I’ve written about networking in the past. But it bears repeating. As much as I LOVE social media and especially LinkedIn, I realize that you cannot ignore face to face networking.
Recently, I met with a gentleman that called me based on a referral from one of his connections. When I walked into my office away from office, a Panera, I immediately recognized the man with whom I was about to meet. We had both been at a local chamber networking event. He had been drawn to my booth display and wanted to find out more, but was pulled in several directions and we never were able to connect.
As we chatted, we discovered that our goals and desires to further our business were similar and that we could become excellent referral partners for each other.
The following article was written with job seekers in mind, but from my point of view, everyone could benefit from the suggestions that it makes. 6 Ways To Beat The Ugly Networking Stigma
Here are my questions to you -
- Do you network face-to-face?
- What do you gain from your networking?
- Do you look at networking as a chore or a pleasure?
- When you network, do you enter into the arena with the pay-it-forward philosophy?
- If you can’t do business with someone, can you become a power partner or referral partner with them?
- Do you expect immediate results from your networking activities?
November is a month when we look at those things for which we are thankful.
Several years ago, I was able to take a long weekend to visit some friends and family out of state. As busy as my daily life is, I normally don’t have the time to read things for pleasure. So for this trip, I had heard about a book written by Deborah Norville that I thought I could read for pleasure and perhaps gain some benefits as well. Her book Thank You Power – Making the Science of Gratitude Work for You shares real life stories and the way people overcame challenges and were thankful for the experience to make them grow.
Several of her points included:
- Make a point to say thank you to someone today.
- Daily, or at least weekly, list three things for which you are grateful, include the why and who if possible.
- Write a gratitude letter to someone. It lets you say thank you to someone overdue to hear it.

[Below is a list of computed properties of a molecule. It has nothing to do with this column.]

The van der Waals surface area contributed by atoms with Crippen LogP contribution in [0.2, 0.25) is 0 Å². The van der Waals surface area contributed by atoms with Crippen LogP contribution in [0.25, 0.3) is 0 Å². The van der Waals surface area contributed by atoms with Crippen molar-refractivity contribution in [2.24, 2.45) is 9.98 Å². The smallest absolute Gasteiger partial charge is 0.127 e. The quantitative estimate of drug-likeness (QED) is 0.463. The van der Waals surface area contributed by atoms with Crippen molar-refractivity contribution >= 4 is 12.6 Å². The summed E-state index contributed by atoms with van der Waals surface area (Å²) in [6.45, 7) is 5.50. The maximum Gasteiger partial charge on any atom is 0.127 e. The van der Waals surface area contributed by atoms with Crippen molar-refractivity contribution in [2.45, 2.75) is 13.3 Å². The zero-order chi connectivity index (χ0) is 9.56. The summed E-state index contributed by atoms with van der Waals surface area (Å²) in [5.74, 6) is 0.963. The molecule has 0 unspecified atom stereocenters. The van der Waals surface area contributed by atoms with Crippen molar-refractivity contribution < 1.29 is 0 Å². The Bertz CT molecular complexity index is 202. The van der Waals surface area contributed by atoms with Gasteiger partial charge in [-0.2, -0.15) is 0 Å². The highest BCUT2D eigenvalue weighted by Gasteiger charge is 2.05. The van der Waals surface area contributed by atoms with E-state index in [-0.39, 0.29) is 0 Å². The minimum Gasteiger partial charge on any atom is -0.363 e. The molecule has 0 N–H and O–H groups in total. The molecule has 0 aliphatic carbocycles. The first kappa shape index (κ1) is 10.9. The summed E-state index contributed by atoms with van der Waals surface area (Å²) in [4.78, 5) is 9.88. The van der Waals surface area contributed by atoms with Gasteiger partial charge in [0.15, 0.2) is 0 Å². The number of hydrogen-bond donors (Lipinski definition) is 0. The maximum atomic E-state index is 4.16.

- Focus on things of beauty and share it. How often can the mundane enhance your life?
- Accentuate the positive. When you are feeling down, take a few minutes to list the positives in your life.
- Envision the life you’d like. Find a blessing in something bad. Focus on how you can turn a bad situation around.
- Do something for someone else – no thanks expected or accepted. (Remember the movie about paying it forward?)
- Embrace your enemy. Look around – what is right with your world?
- When you look at the positives in your life, it makes you more resilient against the negatives.
While I enjoyed the stories associated with each of these points, I also thought about the things in my life associated with each of them. I would like to share a few of the things for which I am most thankful in this season of giving thanks:
- The skills and talents that I enjoy each day in which I get to express my creativity;
- The era of technology that allows me to travel to see friends who live hundreds of miles away in the matter of hours or talk to them in seconds wirelessly.
- The senses I use to see glorious colors of the sun rising or setting in the sky; hear the birds chirping or wind chimes ringing; taste the spicy flavor of my favorite meal; smell the fresh mown hay or a turkey roasting; feel softness of the fur on my pets.
- And most of all, my husband, family and friends who love me and support me when I am feeling good or bad.